Reprinted from The Sacramento Bee
Anyone who wandered into the state Capitol this week might conclude that important business was being done.
The floors of both legislative houses are going full blast, working through more than 500 bills – the core of this year’s legislative agenda.
Meanwhile, a two-house conference committee is chewing through two versions of the 2015-16 state budget, supposedly reconciling their differences.
Lobbyists crowd the hallways, trying to have their way with legislators. And outside the Capitol, demonstrations and rallies are being staged by various interest groups, hoping to influence what’s happening inside.
What’s happening this week, however, is by no means definitive of anything. It’s all very preliminary, merely setting the stage for the real decision-making that will come later.
The floors are going due to a legislative rule that all bills must clear their “house of origin” by Friday and be sent to the other house.
Almost none of them are being rejected for the simple reason that the appropriations committees of both houses, acting on behalf of legislative leaders, pre-decided – in secrecy – which would reach the floors.
The real decisions on which bills will reach Gov. Jerry Brown’s desk won’t be made until August or even September.
They must clear the committees of the second house, the floor of the second house and then, almost always, a final vote in the house of origin before being sent to the governor.
Casting votes for or against measures now is easy because, in effect, those votes don’t count. And if history is any guide, quite a few of the bills being approved this week with flowery speeches and self-congratulatory press releases will never make it back, or be amended to something quite different.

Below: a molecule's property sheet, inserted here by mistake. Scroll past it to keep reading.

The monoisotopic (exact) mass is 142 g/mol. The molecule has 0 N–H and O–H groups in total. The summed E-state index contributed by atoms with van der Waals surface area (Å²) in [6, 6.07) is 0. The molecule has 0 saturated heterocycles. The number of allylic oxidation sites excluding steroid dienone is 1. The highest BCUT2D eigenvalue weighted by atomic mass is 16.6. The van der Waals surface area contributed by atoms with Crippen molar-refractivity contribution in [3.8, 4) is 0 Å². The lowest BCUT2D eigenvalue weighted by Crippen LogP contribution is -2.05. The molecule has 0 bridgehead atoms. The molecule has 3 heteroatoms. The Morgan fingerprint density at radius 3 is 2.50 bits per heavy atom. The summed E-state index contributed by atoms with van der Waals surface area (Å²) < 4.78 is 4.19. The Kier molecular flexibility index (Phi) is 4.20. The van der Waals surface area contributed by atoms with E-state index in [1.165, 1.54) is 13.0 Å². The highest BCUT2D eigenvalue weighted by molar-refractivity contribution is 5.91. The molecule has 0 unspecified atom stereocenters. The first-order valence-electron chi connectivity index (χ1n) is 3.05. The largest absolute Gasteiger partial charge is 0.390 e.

The 500-plus bills going through the mill this week are, in the main, a very liberal agenda, spending many millions or even billions of dollars on new social, medical and educational benefits, plus imposing new costs on businesses, such as the minimum wage hike approved by the Senate on Monday.
Brown, however, has publicly warned against massive new spending and has looked askance at bills considered to be “job killers” by business groups, so when he finally passes the word on what he’ll accept, the agenda will likely shrink.
Indeed, about a third of the bills given that epithet by the California Chamber of Commerce have already fallen by the wayside.
The same dynamic is evident in the budget, which must, by law, be enacted by June 15, lest legislators lose their salaries.
Democrats want billions of dollars in spending, mostly for the poor, beyond what Brown has proposed and closed-door negotiations will eventually produce the budget he wants, or at least deems acceptable.
In brief, what’s happening this week in and around the Capitol is just a practice game – spring training, as it were, for the real games ahead.